615. Weeks WW (1999) Relationship between leaf chemistry and organoleptic properties of tobacco smoke. In: Davis DL, Nielsen MT (eds) Tobacco – production, chemistry and technology. Blackwell Science, Oxford, UK, pp 304–312Google Scholar
  616. Weiler EW, Krüger H, Zenk MH (1980) Radioimmunoassay for the determination of the steroidal alkaloid solasodine and related compounds in living plants and herbarium specimens. Planta Med 39:112–124Google Scholar
  617. Weiss D, van der Luit A, Knegt E, Vermeer E, Mol JNM, Kooter JM (1995) Identification of endogenous gibberellins in petunia flower: induction of anthocyanin biosynthetic gene expression and the antagonistic effect of abscisic acid. Plant Physiol 107:695–702PubMedGoogle Scholar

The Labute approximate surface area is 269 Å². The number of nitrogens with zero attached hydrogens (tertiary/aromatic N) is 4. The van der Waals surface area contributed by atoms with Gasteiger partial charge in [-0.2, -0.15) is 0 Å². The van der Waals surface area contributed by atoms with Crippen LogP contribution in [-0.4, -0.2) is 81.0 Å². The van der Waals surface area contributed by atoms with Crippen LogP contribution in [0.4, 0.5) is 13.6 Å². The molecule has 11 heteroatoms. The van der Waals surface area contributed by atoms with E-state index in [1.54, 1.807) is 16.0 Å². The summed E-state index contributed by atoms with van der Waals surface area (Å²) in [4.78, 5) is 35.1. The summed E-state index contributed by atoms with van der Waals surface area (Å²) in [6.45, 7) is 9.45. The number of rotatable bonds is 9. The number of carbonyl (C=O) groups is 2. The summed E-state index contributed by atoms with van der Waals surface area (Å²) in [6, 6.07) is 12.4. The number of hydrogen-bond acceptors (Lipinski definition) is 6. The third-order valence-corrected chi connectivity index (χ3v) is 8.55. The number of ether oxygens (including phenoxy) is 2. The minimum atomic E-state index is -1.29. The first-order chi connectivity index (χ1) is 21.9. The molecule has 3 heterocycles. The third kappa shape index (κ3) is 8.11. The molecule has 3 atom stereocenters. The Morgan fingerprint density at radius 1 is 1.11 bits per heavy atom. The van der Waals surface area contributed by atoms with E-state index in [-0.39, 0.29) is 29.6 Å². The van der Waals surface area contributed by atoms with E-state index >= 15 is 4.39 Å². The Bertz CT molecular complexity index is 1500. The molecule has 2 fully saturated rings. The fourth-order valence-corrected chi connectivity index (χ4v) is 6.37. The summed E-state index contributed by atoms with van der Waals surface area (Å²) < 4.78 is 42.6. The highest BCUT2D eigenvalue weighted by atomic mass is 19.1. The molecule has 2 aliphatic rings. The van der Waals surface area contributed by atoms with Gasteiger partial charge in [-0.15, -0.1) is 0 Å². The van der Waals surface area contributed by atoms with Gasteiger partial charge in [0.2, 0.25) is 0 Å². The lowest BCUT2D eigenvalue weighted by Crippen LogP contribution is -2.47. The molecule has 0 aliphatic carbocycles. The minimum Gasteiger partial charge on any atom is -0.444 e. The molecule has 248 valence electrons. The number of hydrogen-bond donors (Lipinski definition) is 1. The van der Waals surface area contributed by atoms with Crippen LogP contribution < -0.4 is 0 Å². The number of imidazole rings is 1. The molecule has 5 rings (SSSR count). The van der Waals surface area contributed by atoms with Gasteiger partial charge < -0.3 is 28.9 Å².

618. Weissenberg M, Klein M, Meisner J, Ascher KRS (1986) Larval growth inhibition of the spiny bollworm, Earias insulana, by some steroidal secondary plant compounds. Entomol Exp Appl 42:213–217Google Scholar
  619. Weissenberg M, Levy A, Wasserman RH (1993) Solanum glaucophyllum DESF. (duraznillo blanco): In vitro culture and the production of steroidal secondary metabolites. In: Bajaj YPS (ed) Biotechnology in agriculture and forestry, vol 21, medicinal and aromatic plants IV, Springer, Berlin, Germany, pp 352–370Google Scholar
  620. Weissenberg M, Levy A, Svoboda JA, Ishaaya I (1998) The effect of some Solanum steroidal alkaloids and glycoalkaloids on larvae of the red flour beetle, Tribolium castaneum, and the tobacco hornworm, Manduca sexta. Phytochemistry 47:203–209PubMedGoogle Scholar
  621. Weyerstahl P, Christiansen C, Marschall H (1992) Isolation and synthesis of isohumbertiol, the first naturally occurring sesquiterpene alcohol with a humbertiane skeleton. Liebigs Ann Chem 1325–1328Google Scholar